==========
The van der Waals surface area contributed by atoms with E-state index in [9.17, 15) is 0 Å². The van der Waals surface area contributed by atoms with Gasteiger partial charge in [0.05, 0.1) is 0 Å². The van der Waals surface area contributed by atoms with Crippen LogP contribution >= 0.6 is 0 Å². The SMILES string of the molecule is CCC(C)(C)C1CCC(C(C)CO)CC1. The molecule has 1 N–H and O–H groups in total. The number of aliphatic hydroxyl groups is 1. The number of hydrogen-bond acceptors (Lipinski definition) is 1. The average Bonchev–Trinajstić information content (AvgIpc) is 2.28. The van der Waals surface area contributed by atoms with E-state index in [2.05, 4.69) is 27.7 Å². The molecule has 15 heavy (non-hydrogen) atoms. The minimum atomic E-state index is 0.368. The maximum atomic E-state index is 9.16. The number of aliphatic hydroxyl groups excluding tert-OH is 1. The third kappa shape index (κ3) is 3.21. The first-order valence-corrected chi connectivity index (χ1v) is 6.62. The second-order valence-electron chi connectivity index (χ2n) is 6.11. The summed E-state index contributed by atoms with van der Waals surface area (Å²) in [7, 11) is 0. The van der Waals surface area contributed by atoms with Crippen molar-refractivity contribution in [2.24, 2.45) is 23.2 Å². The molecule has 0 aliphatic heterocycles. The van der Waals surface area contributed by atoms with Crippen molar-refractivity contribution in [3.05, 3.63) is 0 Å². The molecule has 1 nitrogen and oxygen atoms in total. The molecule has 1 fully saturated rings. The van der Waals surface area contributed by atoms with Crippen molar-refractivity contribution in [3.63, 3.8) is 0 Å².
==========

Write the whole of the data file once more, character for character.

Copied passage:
The van der Waals surface area contributed by atoms with E-state index in [9.17, 15) is 0 Å². The van der Waals surface area contributed by atoms with Gasteiger partial charge in [0.05, 0.1) is 0 Å². The van der Waals surface area contributed by atoms with Crippen LogP contribution >= 0.6 is 0 Å². The SMILES string of the molecule is CCC(C)(C)C1CCC(C(C)CO)CC1. The molecule has 1 N–H and O–H groups in total. The number of aliphatic hydroxyl groups is 1. The number of hydrogen-bond acceptors (Lipinski definition) is 1. The average Bonchev–Trinajstić information content (AvgIpc) is 2.28. The van der Waals surface area contributed by atoms with E-state index in [2.05, 4.69) is 27.7 Å². The molecule has 15 heavy (non-hydrogen) atoms. The minimum atomic E-state index is 0.368. The maximum atomic E-state index is 9.16. The number of aliphatic hydroxyl groups excluding tert-OH is 1. The third kappa shape index (κ3) is 3.21. The first-order valence-corrected chi connectivity index (χ1v) is 6.62. The second-order valence-electron chi connectivity index (χ2n) is 6.11. The summed E-state index contributed by atoms with van der Waals surface area (Å²) in [7, 11) is 0. The van der Waals surface area contributed by atoms with Crippen molar-refractivity contribution in [2.24, 2.45) is 23.2 Å². The molecule has 0 aliphatic heterocycles. The van der Waals surface area contributed by atoms with Crippen molar-refractivity contribution in [3.05, 3.63) is 0 Å². The molecule has 1 nitrogen and oxygen atoms in total. The molecule has 1 fully saturated rings. The van der Waals surface area contributed by atoms with Crippen molar-refractivity contribution in [3.63, 3.8) is 0 Å².